You can see it at your local Walgreens: that magical moment, at midnight every Nov. 1, when the Halloween display melts into the ether, replaced by a bevy of festive, possibly toxic, green-and-red confections. Christmas comes similarly early in the game business; unlike holiday movies, year-end software blockbusters have to be sitting on store shelves in time to entice flocks of early-bird shoppers.
This year promises a winter harvest of diverse delights, though there is a clear emphasis on familiar faces and established names. Groundbreaking technology will wheedle its way into American shopping carts alongside intellectual property that dates back to 1928.
Though its most promising features are spread out over multiple months, Rock Band 3's release in the dying embers of October signaled the start of the holiday game glut. On the more casual end of the spectrum, there are many changes designed to improve the title's performance as a party-powering karaoke machine on steroids. But it's on the hardcore end that Harmonix's offering really shines. New "Pro" instrument modes transform the entire idea of the rhythm game, promising exact correspondence between notes heard and notes played, turning an exercise in plastic-instrument frivolity into an actual teaching tool. The retail version ships with a full two-octave keyboard; future bedroom shredders will have to wait until March 1 to get their hands on Squier's six-string electric guitar-controller hybrid.
Harmonix rolled out another big title this year: Dance Central, a gleefully earnest dancing simulator that aims to do for cutting rugs what Guitar Hero did for ripping solos. Taking advantage of Microsoft's Wii-killing, Xbox 360-exclusive Kinect technology (available now), which uses a TV-mounted camera to record player movements, the game weans digital dance off Dance Dance Revolution's cheesy floor pads, tracking your entire body and translating that motion into animated on-screen boogieing.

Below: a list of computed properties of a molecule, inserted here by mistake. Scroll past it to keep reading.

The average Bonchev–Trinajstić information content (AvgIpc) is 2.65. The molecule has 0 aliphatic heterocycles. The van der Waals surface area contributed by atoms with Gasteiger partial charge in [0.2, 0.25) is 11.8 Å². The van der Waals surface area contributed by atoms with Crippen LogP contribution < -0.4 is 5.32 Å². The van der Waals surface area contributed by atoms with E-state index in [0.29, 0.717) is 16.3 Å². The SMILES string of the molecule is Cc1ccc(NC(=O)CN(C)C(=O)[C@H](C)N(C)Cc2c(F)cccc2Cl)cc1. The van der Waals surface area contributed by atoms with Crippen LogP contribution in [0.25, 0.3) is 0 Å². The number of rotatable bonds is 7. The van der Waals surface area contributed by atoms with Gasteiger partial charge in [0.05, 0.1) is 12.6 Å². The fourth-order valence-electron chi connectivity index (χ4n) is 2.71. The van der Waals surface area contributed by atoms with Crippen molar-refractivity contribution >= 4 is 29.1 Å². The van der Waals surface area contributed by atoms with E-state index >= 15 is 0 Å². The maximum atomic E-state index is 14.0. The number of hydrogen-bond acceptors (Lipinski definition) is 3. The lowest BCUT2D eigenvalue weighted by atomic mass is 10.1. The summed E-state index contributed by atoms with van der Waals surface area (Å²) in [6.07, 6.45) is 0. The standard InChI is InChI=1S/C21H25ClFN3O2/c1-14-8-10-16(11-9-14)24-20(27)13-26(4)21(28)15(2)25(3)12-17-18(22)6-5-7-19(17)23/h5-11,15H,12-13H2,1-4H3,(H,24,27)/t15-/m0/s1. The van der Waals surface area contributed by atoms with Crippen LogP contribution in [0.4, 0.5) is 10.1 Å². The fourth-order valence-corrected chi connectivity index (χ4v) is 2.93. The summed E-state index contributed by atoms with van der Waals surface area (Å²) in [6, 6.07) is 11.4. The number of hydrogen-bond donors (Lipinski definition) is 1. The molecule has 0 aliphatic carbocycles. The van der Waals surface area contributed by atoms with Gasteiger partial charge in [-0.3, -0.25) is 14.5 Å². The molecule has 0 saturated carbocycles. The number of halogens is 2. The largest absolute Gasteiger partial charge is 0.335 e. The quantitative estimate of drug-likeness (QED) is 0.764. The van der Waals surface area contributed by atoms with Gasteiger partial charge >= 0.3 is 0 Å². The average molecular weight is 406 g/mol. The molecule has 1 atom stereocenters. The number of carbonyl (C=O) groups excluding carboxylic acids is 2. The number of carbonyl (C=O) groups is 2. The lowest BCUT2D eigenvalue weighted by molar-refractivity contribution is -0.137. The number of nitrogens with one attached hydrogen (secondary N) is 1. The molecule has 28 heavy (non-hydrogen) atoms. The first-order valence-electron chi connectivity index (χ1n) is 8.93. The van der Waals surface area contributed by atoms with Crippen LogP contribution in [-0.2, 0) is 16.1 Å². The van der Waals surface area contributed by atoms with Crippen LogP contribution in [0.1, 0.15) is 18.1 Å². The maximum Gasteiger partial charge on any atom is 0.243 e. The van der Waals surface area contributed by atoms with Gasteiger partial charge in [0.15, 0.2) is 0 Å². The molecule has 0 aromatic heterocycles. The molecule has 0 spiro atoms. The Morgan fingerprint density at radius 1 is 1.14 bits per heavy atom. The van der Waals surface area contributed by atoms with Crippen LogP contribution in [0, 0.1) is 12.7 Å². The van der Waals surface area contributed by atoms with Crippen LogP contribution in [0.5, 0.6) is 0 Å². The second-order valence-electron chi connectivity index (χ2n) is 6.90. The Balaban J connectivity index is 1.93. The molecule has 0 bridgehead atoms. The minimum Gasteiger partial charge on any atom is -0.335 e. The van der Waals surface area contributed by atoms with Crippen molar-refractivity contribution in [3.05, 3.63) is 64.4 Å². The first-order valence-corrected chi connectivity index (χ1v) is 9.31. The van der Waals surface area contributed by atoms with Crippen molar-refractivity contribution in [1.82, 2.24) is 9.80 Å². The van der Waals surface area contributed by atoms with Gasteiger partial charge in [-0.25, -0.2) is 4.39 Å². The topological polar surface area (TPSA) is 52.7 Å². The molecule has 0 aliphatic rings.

A number of other games have been released that are calibrated for use with the Kinect, either focusing on fitness (YourShape: Fitness Evolved, EA Sports Active 2) or cartoonish, arm-waving sports-mime (Kinect Adventures, Kinect Sports). Liberated from the tyranny of holding onto a controller, 360 owners will also be able to deploy the Kinect's voice commands, which be useful for browsing through a number of new software features, which include ESPN and Last.fm, streaming direct to your console.
EVERYTHING OLD IS NEW AGAIN
Cannibalizing the past is nothing new when there are profits on the line, but no one does it with the kind of capitalist élan that the game industry evinces. Did you enjoy NBA Jam and Goldeneye 007 in the 1990s? Of course you did. And you'll enjoy them again, now that they're back, sporting upgraded display resolutions and gameplay adapted to modern, button-coruscated controllers. NBA Jam began as a downloadable adjunct to NBA Elite 2011; now that that game has been pushed back, the two-on-two hoops title is getting a full retail release on all the major consoles Nov. 17. Goldeneye is available now for Wii and Nintendo DS; playing as Oddjob is still totally cheating.
Japanese giants Namco Bandai have dusted off Splatterhouse, their goofily gory 1988 smash. Musclebound protagonist Rick is back, still sporting a hockey mask, still dismembering ghosts and ghouls with a blood-soaked two-by-four. The survival horror-brawler hybrid is due out Nov. 23 for PS3 and Xbox 360.